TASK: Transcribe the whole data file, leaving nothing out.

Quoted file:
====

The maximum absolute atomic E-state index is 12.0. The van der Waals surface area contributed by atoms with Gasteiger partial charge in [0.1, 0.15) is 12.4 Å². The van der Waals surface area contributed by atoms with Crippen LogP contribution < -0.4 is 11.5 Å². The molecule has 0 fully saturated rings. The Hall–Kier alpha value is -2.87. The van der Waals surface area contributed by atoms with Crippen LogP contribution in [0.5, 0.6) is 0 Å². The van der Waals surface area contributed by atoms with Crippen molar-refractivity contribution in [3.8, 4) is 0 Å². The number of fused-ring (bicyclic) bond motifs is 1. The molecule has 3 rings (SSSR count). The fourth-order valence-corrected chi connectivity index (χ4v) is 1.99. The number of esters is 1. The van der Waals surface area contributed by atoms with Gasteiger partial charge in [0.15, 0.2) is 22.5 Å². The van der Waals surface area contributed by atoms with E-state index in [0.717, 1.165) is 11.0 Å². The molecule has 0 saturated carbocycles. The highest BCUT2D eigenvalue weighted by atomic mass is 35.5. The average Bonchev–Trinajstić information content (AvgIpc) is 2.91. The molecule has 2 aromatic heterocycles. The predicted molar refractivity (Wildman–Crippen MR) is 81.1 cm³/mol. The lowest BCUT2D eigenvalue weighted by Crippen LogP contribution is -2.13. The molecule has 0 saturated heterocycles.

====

The maximum absolute atomic E-state index is 12.0. The van der Waals surface area contributed by atoms with Gasteiger partial charge in [0.1, 0.15) is 12.4 Å². The van der Waals surface area contributed by atoms with Crippen LogP contribution < -0.4 is 11.5 Å². The molecule has 0 fully saturated rings. The Hall–Kier alpha value is -2.87. The van der Waals surface area contributed by atoms with Crippen LogP contribution in [0.5, 0.6) is 0 Å². The van der Waals surface area contributed by atoms with Crippen molar-refractivity contribution in [3.8, 4) is 0 Å². The number of fused-ring (bicyclic) bond motifs is 1. The molecule has 3 rings (SSSR count). The fourth-order valence-corrected chi connectivity index (χ4v) is 1.99. The number of esters is 1. The van der Waals surface area contributed by atoms with Gasteiger partial charge in [0.15, 0.2) is 22.5 Å². The van der Waals surface area contributed by atoms with E-state index in [0.717, 1.165) is 11.0 Å². The molecule has 0 saturated carbocycles. The highest BCUT2D eigenvalue weighted by atomic mass is 35.5. The average Bonchev–Trinajstić information content (AvgIpc) is 2.91. The molecule has 2 aromatic heterocycles. The predicted molar refractivity (Wildman–Crippen MR) is 81.1 cm³/mol. The lowest BCUT2D eigenvalue weighted by Crippen LogP contribution is -2.13. The molecule has 0 saturated heterocycles.